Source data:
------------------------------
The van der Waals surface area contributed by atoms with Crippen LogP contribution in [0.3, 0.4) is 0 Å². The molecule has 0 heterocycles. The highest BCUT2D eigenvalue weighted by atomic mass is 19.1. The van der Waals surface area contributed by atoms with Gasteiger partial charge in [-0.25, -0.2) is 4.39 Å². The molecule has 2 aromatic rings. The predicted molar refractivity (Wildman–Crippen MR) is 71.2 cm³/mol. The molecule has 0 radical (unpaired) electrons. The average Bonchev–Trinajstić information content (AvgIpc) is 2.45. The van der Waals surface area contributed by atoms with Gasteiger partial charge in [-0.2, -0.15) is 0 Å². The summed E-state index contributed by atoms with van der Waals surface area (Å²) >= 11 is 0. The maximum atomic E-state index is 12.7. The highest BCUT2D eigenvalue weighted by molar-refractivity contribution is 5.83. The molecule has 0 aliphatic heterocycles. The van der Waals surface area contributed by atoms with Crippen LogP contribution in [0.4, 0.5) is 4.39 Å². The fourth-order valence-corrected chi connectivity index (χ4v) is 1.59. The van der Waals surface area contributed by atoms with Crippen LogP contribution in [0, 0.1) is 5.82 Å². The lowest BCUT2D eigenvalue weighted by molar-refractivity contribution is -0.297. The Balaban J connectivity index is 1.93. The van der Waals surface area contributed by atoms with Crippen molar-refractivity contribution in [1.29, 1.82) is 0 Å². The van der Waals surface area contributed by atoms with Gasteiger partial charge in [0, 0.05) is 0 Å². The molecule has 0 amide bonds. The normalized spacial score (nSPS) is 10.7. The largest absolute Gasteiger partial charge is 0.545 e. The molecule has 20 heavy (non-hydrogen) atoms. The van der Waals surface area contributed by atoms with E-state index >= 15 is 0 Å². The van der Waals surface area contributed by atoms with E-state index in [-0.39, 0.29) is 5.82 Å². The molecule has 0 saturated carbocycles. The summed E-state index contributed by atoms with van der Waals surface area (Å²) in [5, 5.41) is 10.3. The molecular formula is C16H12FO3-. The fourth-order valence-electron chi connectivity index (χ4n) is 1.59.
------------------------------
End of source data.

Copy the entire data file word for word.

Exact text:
The van der Waals surface area contributed by atoms with Crippen LogP contribution in [0.3, 0.4) is 0 Å². The molecule has 0 heterocycles. The highest BCUT2D eigenvalue weighted by atomic mass is 19.1. The van der Waals surface area contributed by atoms with Gasteiger partial charge in [-0.25, -0.2) is 4.39 Å². The molecule has 2 aromatic rings. The predicted molar refractivity (Wildman–Crippen MR) is 71.2 cm³/mol. The molecule has 0 radical (unpaired) electrons. The average Bonchev–Trinajstić information content (AvgIpc) is 2.45. The van der Waals surface area contributed by atoms with Gasteiger partial charge in [-0.2, -0.15) is 0 Å². The summed E-state index contributed by atoms with van der Waals surface area (Å²) >= 11 is 0. The maximum atomic E-state index is 12.7. The highest BCUT2D eigenvalue weighted by molar-refractivity contribution is 5.83. The molecule has 0 aliphatic heterocycles. The van der Waals surface area contributed by atoms with Crippen LogP contribution in [0.4, 0.5) is 4.39 Å². The fourth-order valence-corrected chi connectivity index (χ4v) is 1.59. The van der Waals surface area contributed by atoms with Crippen LogP contribution in [0, 0.1) is 5.82 Å². The lowest BCUT2D eigenvalue weighted by molar-refractivity contribution is -0.297. The Balaban J connectivity index is 1.93. The van der Waals surface area contributed by atoms with Crippen molar-refractivity contribution in [1.29, 1.82) is 0 Å². The van der Waals surface area contributed by atoms with Gasteiger partial charge in [0, 0.05) is 0 Å². The molecule has 0 amide bonds. The normalized spacial score (nSPS) is 10.7. The largest absolute Gasteiger partial charge is 0.545 e. The molecule has 20 heavy (non-hydrogen) atoms. The van der Waals surface area contributed by atoms with E-state index >= 15 is 0 Å². The van der Waals surface area contributed by atoms with E-state index in [-0.39, 0.29) is 5.82 Å². The molecule has 0 saturated carbocycles. The summed E-state index contributed by atoms with van der Waals surface area (Å²) in [5, 5.41) is 10.3. The molecular formula is C16H12FO3-. The fourth-order valence-electron chi connectivity index (χ4n) is 1.59.